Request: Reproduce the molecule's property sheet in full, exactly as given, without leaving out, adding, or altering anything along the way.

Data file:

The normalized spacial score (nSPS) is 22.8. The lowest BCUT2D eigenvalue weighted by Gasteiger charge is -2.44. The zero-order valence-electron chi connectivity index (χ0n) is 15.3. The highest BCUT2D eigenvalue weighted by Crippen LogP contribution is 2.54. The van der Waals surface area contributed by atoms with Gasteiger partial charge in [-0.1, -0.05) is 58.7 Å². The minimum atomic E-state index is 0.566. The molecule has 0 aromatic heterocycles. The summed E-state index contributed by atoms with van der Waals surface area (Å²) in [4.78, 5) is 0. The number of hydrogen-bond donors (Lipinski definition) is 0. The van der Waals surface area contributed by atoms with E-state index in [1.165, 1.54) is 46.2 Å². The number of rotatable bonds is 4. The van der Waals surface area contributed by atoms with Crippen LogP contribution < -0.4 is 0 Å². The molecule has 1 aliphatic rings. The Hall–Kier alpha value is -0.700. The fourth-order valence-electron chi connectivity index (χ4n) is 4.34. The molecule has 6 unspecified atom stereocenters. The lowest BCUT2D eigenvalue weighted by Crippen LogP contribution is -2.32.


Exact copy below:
The normalized spacial score (nSPS) is 22.8. The lowest BCUT2D eigenvalue weighted by Gasteiger charge is -2.44. The zero-order valence-electron chi connectivity index (χ0n) is 15.3. The highest BCUT2D eigenvalue weighted by Crippen LogP contribution is 2.54. The van der Waals surface area contributed by atoms with Gasteiger partial charge in [-0.1, -0.05) is 58.7 Å². The minimum atomic E-state index is 0.566. The molecule has 0 aromatic heterocycles. The summed E-state index contributed by atoms with van der Waals surface area (Å²) in [4.78, 5) is 0. The number of hydrogen-bond donors (Lipinski definition) is 0. The van der Waals surface area contributed by atoms with E-state index in [1.165, 1.54) is 46.2 Å². The number of rotatable bonds is 4. The van der Waals surface area contributed by atoms with Crippen LogP contribution < -0.4 is 0 Å². The molecule has 1 aliphatic rings. The Hall–Kier alpha value is -0.700. The fourth-order valence-electron chi connectivity index (χ4n) is 4.34. The molecule has 6 unspecified atom stereocenters. The lowest BCUT2D eigenvalue weighted by Crippen LogP contribution is -2.32.